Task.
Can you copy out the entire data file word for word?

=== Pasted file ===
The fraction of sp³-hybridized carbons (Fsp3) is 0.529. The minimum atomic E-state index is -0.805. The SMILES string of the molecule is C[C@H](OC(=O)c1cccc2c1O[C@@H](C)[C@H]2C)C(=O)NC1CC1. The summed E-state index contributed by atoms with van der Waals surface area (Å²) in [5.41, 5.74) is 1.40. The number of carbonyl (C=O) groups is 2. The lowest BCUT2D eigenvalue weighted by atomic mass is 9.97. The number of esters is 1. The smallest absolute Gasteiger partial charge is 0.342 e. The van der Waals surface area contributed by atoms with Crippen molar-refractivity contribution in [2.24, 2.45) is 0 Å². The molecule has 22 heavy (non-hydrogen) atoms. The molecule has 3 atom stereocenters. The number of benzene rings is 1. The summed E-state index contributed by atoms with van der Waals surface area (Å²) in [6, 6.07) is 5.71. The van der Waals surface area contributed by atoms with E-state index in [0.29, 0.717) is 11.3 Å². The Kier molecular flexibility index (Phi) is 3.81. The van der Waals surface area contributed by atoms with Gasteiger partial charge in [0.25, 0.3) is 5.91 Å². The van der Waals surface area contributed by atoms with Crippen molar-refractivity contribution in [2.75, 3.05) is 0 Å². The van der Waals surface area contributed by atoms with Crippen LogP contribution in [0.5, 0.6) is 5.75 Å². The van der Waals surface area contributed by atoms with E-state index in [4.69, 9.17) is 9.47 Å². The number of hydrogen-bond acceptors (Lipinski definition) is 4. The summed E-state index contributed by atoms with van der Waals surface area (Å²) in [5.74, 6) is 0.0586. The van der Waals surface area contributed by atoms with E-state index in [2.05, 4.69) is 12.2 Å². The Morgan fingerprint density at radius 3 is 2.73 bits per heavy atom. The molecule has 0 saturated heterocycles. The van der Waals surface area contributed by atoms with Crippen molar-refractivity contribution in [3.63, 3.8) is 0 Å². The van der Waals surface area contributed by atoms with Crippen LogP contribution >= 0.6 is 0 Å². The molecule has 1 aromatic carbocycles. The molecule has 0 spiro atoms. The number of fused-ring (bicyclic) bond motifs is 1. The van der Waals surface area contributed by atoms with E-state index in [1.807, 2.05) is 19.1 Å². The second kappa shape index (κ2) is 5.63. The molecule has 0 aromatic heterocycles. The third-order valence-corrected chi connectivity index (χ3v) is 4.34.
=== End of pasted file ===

The fraction of sp³-hybridized carbons (Fsp3) is 0.529. The minimum atomic E-state index is -0.805. The SMILES string of the molecule is C[C@H](OC(=O)c1cccc2c1O[C@@H](C)[C@H]2C)C(=O)NC1CC1. The summed E-state index contributed by atoms with van der Waals surface area (Å²) in [5.41, 5.74) is 1.40. The number of carbonyl (C=O) groups is 2. The lowest BCUT2D eigenvalue weighted by atomic mass is 9.97. The number of esters is 1. The smallest absolute Gasteiger partial charge is 0.342 e. The van der Waals surface area contributed by atoms with Crippen molar-refractivity contribution in [2.24, 2.45) is 0 Å². The molecule has 22 heavy (non-hydrogen) atoms. The molecule has 3 atom stereocenters. The number of benzene rings is 1. The summed E-state index contributed by atoms with van der Waals surface area (Å²) in [6, 6.07) is 5.71. The van der Waals surface area contributed by atoms with E-state index in [0.29, 0.717) is 11.3 Å². The Kier molecular flexibility index (Phi) is 3.81. The van der Waals surface area contributed by atoms with Gasteiger partial charge in [0.25, 0.3) is 5.91 Å². The van der Waals surface area contributed by atoms with Crippen molar-refractivity contribution in [2.75, 3.05) is 0 Å². The van der Waals surface area contributed by atoms with Crippen LogP contribution in [0.5, 0.6) is 5.75 Å². The van der Waals surface area contributed by atoms with E-state index in [4.69, 9.17) is 9.47 Å². The number of hydrogen-bond acceptors (Lipinski definition) is 4. The summed E-state index contributed by atoms with van der Waals surface area (Å²) in [5.74, 6) is 0.0586. The van der Waals surface area contributed by atoms with E-state index in [2.05, 4.69) is 12.2 Å². The Morgan fingerprint density at radius 3 is 2.73 bits per heavy atom. The molecule has 0 saturated heterocycles. The van der Waals surface area contributed by atoms with Crippen molar-refractivity contribution in [3.63, 3.8) is 0 Å². The van der Waals surface area contributed by atoms with Crippen LogP contribution >= 0.6 is 0 Å². The molecule has 1 aromatic carbocycles. The molecule has 0 spiro atoms. The number of fused-ring (bicyclic) bond motifs is 1. The van der Waals surface area contributed by atoms with E-state index in [1.807, 2.05) is 19.1 Å². The second kappa shape index (κ2) is 5.63. The molecule has 0 aromatic heterocycles. The third-order valence-corrected chi connectivity index (χ3v) is 4.34.